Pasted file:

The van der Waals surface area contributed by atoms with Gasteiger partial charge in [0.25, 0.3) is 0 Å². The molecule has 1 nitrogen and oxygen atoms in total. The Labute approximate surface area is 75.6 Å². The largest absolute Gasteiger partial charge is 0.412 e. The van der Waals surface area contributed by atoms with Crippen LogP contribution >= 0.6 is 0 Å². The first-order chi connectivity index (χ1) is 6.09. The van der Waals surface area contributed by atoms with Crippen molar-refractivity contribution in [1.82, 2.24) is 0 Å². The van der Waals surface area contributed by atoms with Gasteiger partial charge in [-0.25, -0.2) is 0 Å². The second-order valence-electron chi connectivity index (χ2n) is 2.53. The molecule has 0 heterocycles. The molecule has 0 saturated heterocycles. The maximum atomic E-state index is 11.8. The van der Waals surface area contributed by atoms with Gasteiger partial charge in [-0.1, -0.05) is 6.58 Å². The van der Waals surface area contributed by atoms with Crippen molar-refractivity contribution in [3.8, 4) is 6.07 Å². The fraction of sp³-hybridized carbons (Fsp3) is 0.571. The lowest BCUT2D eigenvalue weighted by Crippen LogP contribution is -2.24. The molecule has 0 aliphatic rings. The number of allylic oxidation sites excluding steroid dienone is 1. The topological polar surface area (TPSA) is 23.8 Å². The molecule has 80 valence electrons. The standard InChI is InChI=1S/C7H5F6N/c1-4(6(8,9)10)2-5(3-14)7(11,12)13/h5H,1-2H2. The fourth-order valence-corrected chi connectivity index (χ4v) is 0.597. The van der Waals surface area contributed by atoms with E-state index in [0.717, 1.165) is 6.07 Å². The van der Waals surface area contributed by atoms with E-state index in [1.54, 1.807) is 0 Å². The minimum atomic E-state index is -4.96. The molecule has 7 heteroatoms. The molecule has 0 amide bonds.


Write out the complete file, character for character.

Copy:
The van der Waals surface area contributed by atoms with Gasteiger partial charge in [0.25, 0.3) is 0 Å². The molecule has 1 nitrogen and oxygen atoms in total. The Labute approximate surface area is 75.6 Å². The largest absolute Gasteiger partial charge is 0.412 e. The van der Waals surface area contributed by atoms with Crippen LogP contribution >= 0.6 is 0 Å². The first-order chi connectivity index (χ1) is 6.09. The van der Waals surface area contributed by atoms with Crippen molar-refractivity contribution in [1.82, 2.24) is 0 Å². The van der Waals surface area contributed by atoms with Gasteiger partial charge in [-0.25, -0.2) is 0 Å². The second-order valence-electron chi connectivity index (χ2n) is 2.53. The molecule has 0 heterocycles. The molecule has 0 saturated heterocycles. The maximum atomic E-state index is 11.8. The van der Waals surface area contributed by atoms with Gasteiger partial charge in [-0.1, -0.05) is 6.58 Å². The van der Waals surface area contributed by atoms with Crippen molar-refractivity contribution in [3.8, 4) is 6.07 Å². The fraction of sp³-hybridized carbons (Fsp3) is 0.571. The lowest BCUT2D eigenvalue weighted by Crippen LogP contribution is -2.24. The molecule has 0 aliphatic rings. The number of allylic oxidation sites excluding steroid dienone is 1. The topological polar surface area (TPSA) is 23.8 Å². The molecule has 80 valence electrons. The standard InChI is InChI=1S/C7H5F6N/c1-4(6(8,9)10)2-5(3-14)7(11,12)13/h5H,1-2H2. The fourth-order valence-corrected chi connectivity index (χ4v) is 0.597. The van der Waals surface area contributed by atoms with E-state index in [0.717, 1.165) is 6.07 Å². The van der Waals surface area contributed by atoms with E-state index in [1.54, 1.807) is 0 Å². The minimum atomic E-state index is -4.96. The molecule has 7 heteroatoms. The molecule has 0 amide bonds.